The two were sharing a platform at the World Economic Forum in Davos in Switzerland to speak on the theme of "challenges beyond growth".
Mr Clarke in effect accused the financier, who in characteristically vague and apocalyptic terms had spoken of encroaching world disorder, of talking nonsense.
The Chancellor appeared to take some pleasure in telling Mr Soros that he could not understand what was meant by Mr Soros's concept of "the new world order". Mr Soros had maintained that the only way to prevent a period of disintegration in world affairswas for the West to take decisive military action in troublespots such as Bosnia and Chechnya.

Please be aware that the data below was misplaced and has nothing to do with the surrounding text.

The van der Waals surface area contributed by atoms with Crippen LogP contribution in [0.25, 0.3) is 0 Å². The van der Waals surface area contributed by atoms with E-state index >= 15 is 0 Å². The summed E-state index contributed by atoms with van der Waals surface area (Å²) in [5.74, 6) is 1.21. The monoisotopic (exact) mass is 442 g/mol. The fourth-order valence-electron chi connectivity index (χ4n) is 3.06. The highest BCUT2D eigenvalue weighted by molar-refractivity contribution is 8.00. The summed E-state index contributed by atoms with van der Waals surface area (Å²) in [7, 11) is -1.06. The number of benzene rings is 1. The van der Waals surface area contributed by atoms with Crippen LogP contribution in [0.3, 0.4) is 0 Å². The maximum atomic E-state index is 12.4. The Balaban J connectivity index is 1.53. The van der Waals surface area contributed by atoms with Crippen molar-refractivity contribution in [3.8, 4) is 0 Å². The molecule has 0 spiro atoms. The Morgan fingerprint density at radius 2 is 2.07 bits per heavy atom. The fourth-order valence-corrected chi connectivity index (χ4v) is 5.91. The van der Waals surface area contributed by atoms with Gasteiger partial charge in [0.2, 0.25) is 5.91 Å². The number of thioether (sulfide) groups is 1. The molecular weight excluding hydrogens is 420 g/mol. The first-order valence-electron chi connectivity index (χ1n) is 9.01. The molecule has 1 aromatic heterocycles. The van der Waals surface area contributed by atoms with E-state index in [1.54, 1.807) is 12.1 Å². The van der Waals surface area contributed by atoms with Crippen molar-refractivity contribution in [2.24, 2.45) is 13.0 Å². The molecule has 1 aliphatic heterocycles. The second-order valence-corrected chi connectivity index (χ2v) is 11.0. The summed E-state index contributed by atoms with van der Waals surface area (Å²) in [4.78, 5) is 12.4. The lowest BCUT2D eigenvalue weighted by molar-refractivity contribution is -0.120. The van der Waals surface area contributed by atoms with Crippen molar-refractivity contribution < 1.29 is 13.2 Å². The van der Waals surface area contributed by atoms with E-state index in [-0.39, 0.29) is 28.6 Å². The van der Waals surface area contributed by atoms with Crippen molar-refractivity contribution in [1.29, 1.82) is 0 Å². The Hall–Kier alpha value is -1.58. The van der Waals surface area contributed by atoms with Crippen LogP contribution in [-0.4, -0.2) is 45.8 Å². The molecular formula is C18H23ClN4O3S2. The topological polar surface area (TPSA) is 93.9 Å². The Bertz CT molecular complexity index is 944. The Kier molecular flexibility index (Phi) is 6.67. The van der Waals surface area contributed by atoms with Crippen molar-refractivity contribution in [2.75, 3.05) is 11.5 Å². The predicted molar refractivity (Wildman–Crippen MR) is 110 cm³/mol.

"Britain must bear a heavy responsibility for what has happened in Bosnia," Mr Soros snapped in response to Mr Clarke's remarks. A lot could have been done if there had been early intervention, he said.
Mr Soros's raid on the pound was conducted before Mr Clarke became Chancellor but ministers are known still to be smarting at the way Britain's reserve of foreign currency were damaged by the affair.
Mr Clarke questioned the sanity of attempting to impose a military solution and he claimed the history of such action had been "catastrophic".